By on November 2, 2010

More than any other mainline automaker, Nissan has bet heavily on electric vehicles penetrating the mass market within a reasonable time period. Whether or not that gamble will pay off remains very much to be seen, but the firm’s post-Leaf EV plans are less than entirely inspiring. Yes, there will be an Infiniti version of the Leaf for the US market (and possibly an EV delivery van for Europe), but after that, Nissan says its next EV will be a retreat to the golf cart-style Neighborhood Electric Vehicles that spread rapidly when gas prices spike two years ago before dropping off the map. Called the “New Mobility Concept,” this open-air Nissan (the Renault version is called the Twizzy) will be faster than a NEVs, with a top speed of 47 mph planned. Range is also better than the typical lead-acid battery-powered NEV, with about 60 miles of range planned. Still, this is a huge step backwards from the Leaf, and it speaks to a basic lack of confidence in the Leaf’s radical mainstreaming effort for EVs. Given how much Nissan has riding on the Leaf, that’s a troubling sign indeed. [via Automotive News [sub]]

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29 Comments on “What’s Wrong With This Picture: One Step Forward, Two Steps Back Edition...”


  • avatar
    Bancho

    It’s missing the racks for the golf bags.

    • 0 avatar
      SVX pearlie

      A tiny electric generator/charger in lieu of the golf bag carrier would have been a clever swap.

      Waitaminit…

    • 0 avatar
      Thinx

      Two seats, 45mph top speed, 60 mile range – as a dedicated suburban commuter/neighborhood car, this would work well for a lot of people.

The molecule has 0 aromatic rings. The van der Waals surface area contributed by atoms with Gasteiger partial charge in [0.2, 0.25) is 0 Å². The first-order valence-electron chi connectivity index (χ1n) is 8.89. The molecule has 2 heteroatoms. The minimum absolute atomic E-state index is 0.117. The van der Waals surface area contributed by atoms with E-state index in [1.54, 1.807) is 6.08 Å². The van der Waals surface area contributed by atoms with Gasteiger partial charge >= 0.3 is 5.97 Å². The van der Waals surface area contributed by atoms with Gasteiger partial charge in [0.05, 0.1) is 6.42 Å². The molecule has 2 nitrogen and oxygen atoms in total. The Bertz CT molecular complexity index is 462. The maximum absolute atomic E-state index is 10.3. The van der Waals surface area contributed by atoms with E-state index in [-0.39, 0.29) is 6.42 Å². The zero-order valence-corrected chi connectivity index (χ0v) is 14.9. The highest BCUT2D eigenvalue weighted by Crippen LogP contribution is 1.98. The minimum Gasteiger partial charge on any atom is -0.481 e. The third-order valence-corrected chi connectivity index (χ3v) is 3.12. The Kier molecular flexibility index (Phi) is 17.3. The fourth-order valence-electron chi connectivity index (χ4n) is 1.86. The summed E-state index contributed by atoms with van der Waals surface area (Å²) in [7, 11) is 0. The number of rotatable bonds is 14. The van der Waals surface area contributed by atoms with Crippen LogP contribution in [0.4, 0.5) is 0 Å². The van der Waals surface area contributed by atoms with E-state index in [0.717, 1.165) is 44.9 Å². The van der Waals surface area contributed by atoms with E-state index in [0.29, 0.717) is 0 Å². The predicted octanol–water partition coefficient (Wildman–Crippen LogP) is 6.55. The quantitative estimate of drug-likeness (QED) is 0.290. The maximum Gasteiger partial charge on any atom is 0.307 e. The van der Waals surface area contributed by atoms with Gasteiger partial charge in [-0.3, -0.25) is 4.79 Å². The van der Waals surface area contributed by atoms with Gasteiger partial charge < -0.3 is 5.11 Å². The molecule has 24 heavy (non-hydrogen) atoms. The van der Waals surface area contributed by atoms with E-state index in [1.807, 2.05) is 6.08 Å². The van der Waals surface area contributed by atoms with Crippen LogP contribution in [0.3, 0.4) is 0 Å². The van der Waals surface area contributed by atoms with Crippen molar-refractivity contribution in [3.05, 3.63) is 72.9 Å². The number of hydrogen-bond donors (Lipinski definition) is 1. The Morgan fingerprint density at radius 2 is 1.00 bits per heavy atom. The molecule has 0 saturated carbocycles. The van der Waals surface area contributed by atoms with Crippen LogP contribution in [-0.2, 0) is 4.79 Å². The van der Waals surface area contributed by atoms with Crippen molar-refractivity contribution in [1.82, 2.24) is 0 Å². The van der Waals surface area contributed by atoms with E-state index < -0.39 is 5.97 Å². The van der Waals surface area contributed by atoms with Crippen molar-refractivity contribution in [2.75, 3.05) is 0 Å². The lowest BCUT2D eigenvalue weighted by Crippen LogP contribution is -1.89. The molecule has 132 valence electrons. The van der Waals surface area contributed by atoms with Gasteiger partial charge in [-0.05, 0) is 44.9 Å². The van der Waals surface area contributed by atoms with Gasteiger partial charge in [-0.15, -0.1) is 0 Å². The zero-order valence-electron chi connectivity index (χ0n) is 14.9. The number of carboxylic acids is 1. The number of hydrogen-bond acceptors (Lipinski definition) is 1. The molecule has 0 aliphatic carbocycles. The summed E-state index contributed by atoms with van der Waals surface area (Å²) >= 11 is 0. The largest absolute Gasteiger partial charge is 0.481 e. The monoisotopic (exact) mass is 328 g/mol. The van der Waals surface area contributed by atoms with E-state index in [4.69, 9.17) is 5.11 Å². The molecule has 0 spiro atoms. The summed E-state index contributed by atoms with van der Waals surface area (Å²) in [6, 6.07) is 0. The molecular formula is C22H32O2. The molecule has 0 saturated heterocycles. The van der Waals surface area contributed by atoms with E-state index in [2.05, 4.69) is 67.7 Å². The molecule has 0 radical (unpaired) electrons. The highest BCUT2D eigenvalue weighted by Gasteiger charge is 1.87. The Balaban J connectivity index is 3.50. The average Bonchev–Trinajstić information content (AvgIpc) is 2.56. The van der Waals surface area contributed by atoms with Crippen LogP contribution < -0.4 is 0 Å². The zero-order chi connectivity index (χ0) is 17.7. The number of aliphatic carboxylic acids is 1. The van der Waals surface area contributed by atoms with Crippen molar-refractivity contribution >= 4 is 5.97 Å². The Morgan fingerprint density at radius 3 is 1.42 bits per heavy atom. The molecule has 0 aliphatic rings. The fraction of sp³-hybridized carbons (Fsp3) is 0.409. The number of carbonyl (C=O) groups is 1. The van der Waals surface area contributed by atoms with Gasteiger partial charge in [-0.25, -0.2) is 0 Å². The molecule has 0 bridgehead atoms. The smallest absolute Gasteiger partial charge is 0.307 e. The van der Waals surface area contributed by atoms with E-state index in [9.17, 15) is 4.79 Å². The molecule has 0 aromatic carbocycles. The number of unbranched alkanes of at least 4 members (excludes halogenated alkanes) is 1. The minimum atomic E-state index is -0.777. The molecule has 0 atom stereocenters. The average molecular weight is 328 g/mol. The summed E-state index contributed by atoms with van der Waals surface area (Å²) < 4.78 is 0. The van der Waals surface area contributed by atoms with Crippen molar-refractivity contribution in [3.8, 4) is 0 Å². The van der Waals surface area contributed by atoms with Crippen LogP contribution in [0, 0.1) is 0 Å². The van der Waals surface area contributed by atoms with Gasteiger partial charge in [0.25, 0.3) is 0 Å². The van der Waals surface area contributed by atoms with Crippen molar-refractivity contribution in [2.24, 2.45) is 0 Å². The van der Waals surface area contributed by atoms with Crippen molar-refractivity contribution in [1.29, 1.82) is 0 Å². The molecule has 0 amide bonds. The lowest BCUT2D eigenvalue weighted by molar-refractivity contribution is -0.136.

The problems are:

      1. the shape/form-factor/styling is too reminiscent of the golf-cart based NEV.  Would work better if they tweaked it to look more like a Toyota iQ.
      2. not a lot of people can afford to have a car like this purely for commuting, and another one for longer/family trips – even if this car makes perfect sense for them 80% of the time.  Some kind of car-share plan (like zipcar) may be ideal for this, rather than traditional car ownership.

    • 0 avatar
      sco

      If you would have asked Americans in 1965 about the market for a massive pickup with sides as tall as your chin or a large SUV, the answer would been that the market was very small and specialized.  Same deal here – convince Americans that said vehicle is cool and necessary, you’ll have a hit.  Just because the real market is inner city dwellers doesnt mean the market is limited to city dwellers.  Just a matter of time and perception. 

    • 0 avatar
      SVX pearlie

      You guys say that tiny cars will sell, but the Smart fail proves you wrong.

    • 0 avatar
      Thinx

      Yes, smart “proved” that an tiny, overpriced fashion accessory that offered little real advantage would fail in the US market. smart was actually a dumb car.  Two seats, small luggage compartment, quirky looks, and fuel consumption that was not significantly better than a four-seat econo-car at a similar price.  The only rational (as opposed to emotional) advantage was in parking.
       
      If smart offered the same vehicle with a hybrid or plug-in engine at around the $10000 – 12000 price point, it would have been a very compelling proposition and IMHO would have been a success in the market.

    • 0 avatar
      SVX pearlie

      @Thinkx: You really think you’re smarter than Smart?

      If it were that easy, wouldn’t Smart have done so?

      I mean, look at BMW’s Mini-E.

      Oh, wait…

    • 0 avatar
      Thinx

      @SVX pearlie – was the BMW mini-E offered for sale in the US market at that price point?